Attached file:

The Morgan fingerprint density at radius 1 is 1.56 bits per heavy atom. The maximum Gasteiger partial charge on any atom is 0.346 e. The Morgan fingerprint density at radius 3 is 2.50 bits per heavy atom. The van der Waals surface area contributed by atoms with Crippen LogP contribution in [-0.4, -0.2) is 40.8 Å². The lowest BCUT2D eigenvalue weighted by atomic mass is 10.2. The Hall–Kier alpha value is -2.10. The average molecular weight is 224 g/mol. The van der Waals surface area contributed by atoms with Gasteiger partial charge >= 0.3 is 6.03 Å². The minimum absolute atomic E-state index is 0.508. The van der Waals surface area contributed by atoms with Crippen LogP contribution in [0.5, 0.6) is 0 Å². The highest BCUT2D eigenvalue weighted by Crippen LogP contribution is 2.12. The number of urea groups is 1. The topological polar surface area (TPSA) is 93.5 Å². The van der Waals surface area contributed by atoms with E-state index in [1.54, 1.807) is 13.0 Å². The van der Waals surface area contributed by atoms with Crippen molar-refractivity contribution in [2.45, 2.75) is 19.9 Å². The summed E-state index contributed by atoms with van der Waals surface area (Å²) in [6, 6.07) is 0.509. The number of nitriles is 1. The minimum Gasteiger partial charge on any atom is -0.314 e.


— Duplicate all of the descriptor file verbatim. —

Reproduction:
The Morgan fingerprint density at radius 1 is 1.56 bits per heavy atom. The maximum Gasteiger partial charge on any atom is 0.346 e. The Morgan fingerprint density at radius 3 is 2.50 bits per heavy atom. The van der Waals surface area contributed by atoms with Crippen LogP contribution in [-0.4, -0.2) is 40.8 Å². The lowest BCUT2D eigenvalue weighted by atomic mass is 10.2. The Hall–Kier alpha value is -2.10. The average molecular weight is 224 g/mol. The van der Waals surface area contributed by atoms with Gasteiger partial charge >= 0.3 is 6.03 Å². The minimum absolute atomic E-state index is 0.508. The van der Waals surface area contributed by atoms with Crippen LogP contribution in [0.5, 0.6) is 0 Å². The highest BCUT2D eigenvalue weighted by Crippen LogP contribution is 2.12. The number of urea groups is 1. The topological polar surface area (TPSA) is 93.5 Å². The van der Waals surface area contributed by atoms with E-state index in [1.54, 1.807) is 13.0 Å². The van der Waals surface area contributed by atoms with Crippen molar-refractivity contribution in [2.45, 2.75) is 19.9 Å². The summed E-state index contributed by atoms with van der Waals surface area (Å²) in [6, 6.07) is 0.509. The number of nitriles is 1. The minimum Gasteiger partial charge on any atom is -0.314 e.